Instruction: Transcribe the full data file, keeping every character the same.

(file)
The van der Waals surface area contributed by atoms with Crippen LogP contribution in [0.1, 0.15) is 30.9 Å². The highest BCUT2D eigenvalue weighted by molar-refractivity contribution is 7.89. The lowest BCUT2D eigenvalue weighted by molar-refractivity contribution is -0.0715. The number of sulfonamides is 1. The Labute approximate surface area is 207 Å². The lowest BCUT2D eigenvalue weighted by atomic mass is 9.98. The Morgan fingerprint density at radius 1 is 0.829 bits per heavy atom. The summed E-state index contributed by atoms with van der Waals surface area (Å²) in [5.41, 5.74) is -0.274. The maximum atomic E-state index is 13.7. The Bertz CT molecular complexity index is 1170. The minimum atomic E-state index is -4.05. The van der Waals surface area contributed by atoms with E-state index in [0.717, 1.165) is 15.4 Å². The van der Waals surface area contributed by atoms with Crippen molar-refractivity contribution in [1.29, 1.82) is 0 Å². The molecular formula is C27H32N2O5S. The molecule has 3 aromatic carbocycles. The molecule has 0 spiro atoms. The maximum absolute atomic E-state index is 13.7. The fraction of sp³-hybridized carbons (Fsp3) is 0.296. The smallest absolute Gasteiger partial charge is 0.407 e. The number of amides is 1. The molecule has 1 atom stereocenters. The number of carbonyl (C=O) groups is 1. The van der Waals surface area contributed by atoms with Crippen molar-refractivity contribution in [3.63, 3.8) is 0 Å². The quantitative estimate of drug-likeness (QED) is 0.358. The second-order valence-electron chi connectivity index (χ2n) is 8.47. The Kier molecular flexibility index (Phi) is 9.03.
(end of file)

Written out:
The van der Waals surface area contributed by atoms with Crippen LogP contribution in [0.1, 0.15) is 30.9 Å². The highest BCUT2D eigenvalue weighted by molar-refractivity contribution is 7.89. The lowest BCUT2D eigenvalue weighted by molar-refractivity contribution is -0.0715. The number of sulfonamides is 1. The Labute approximate surface area is 207 Å². The lowest BCUT2D eigenvalue weighted by atomic mass is 9.98. The Morgan fingerprint density at radius 1 is 0.829 bits per heavy atom. The summed E-state index contributed by atoms with van der Waals surface area (Å²) in [5.41, 5.74) is -0.274. The maximum atomic E-state index is 13.7. The Bertz CT molecular complexity index is 1170. The minimum atomic E-state index is -4.05. The van der Waals surface area contributed by atoms with E-state index in [0.717, 1.165) is 15.4 Å². The van der Waals surface area contributed by atoms with Crippen molar-refractivity contribution in [1.29, 1.82) is 0 Å². The molecular formula is C27H32N2O5S. The molecule has 3 aromatic carbocycles. The molecule has 0 spiro atoms. The maximum absolute atomic E-state index is 13.7. The fraction of sp³-hybridized carbons (Fsp3) is 0.296. The smallest absolute Gasteiger partial charge is 0.407 e. The number of amides is 1. The molecule has 1 atom stereocenters. The number of carbonyl (C=O) groups is 1. The van der Waals surface area contributed by atoms with Crippen molar-refractivity contribution in [3.63, 3.8) is 0 Å². The quantitative estimate of drug-likeness (QED) is 0.358. The second-order valence-electron chi connectivity index (χ2n) is 8.47. The Kier molecular flexibility index (Phi) is 9.03.